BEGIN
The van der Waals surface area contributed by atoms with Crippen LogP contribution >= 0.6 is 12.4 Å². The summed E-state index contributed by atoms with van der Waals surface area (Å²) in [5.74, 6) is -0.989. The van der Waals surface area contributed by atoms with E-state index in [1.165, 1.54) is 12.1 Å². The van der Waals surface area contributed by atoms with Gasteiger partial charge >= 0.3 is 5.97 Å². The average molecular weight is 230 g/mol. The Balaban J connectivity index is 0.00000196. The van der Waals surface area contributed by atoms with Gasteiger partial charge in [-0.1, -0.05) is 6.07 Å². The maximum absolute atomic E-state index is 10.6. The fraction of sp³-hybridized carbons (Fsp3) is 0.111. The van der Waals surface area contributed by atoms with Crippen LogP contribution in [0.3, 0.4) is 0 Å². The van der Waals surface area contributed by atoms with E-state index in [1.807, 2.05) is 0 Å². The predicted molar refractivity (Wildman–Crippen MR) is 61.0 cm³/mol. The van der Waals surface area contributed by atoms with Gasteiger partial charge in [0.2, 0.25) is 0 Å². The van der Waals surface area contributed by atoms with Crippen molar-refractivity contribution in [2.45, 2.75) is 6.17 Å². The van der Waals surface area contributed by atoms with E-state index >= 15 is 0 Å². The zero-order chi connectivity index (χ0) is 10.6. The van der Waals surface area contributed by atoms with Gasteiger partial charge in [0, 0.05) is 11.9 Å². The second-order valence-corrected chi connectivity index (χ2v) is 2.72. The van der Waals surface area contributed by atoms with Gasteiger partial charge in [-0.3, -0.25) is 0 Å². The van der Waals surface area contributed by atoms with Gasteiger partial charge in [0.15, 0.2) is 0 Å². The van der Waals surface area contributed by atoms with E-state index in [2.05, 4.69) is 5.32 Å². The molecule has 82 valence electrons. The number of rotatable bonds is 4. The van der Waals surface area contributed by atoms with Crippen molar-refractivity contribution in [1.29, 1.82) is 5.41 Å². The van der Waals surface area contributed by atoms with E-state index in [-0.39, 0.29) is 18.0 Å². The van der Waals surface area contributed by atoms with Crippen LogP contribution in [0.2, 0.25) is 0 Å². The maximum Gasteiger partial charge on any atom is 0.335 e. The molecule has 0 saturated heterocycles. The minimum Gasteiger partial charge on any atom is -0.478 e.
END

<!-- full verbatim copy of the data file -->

The van der Waals surface area contributed by atoms with Crippen LogP contribution >= 0.6 is 12.4 Å². The summed E-state index contributed by atoms with van der Waals surface area (Å²) in [5.74, 6) is -0.989. The van der Waals surface area contributed by atoms with E-state index in [1.165, 1.54) is 12.1 Å². The van der Waals surface area contributed by atoms with Gasteiger partial charge >= 0.3 is 5.97 Å². The average molecular weight is 230 g/mol. The Balaban J connectivity index is 0.00000196. The van der Waals surface area contributed by atoms with Gasteiger partial charge in [-0.1, -0.05) is 6.07 Å². The maximum absolute atomic E-state index is 10.6. The fraction of sp³-hybridized carbons (Fsp3) is 0.111. The van der Waals surface area contributed by atoms with Crippen LogP contribution in [0.3, 0.4) is 0 Å². The van der Waals surface area contributed by atoms with E-state index in [1.807, 2.05) is 0 Å². The predicted molar refractivity (Wildman–Crippen MR) is 61.0 cm³/mol. The van der Waals surface area contributed by atoms with Gasteiger partial charge in [0.2, 0.25) is 0 Å². The van der Waals surface area contributed by atoms with Crippen molar-refractivity contribution in [2.45, 2.75) is 6.17 Å². The van der Waals surface area contributed by atoms with E-state index >= 15 is 0 Å². The zero-order chi connectivity index (χ0) is 10.6. The van der Waals surface area contributed by atoms with Gasteiger partial charge in [0, 0.05) is 11.9 Å². The second-order valence-corrected chi connectivity index (χ2v) is 2.72. The van der Waals surface area contributed by atoms with Gasteiger partial charge in [-0.3, -0.25) is 0 Å². The van der Waals surface area contributed by atoms with Gasteiger partial charge in [0.15, 0.2) is 0 Å². The van der Waals surface area contributed by atoms with E-state index in [2.05, 4.69) is 5.32 Å². The molecule has 82 valence electrons. The number of rotatable bonds is 4. The van der Waals surface area contributed by atoms with Crippen molar-refractivity contribution in [1.29, 1.82) is 5.41 Å². The van der Waals surface area contributed by atoms with E-state index in [-0.39, 0.29) is 18.0 Å². The van der Waals surface area contributed by atoms with Crippen LogP contribution in [0.2, 0.25) is 0 Å². The maximum Gasteiger partial charge on any atom is 0.335 e. The molecule has 0 saturated heterocycles. The minimum Gasteiger partial charge on any atom is -0.478 e.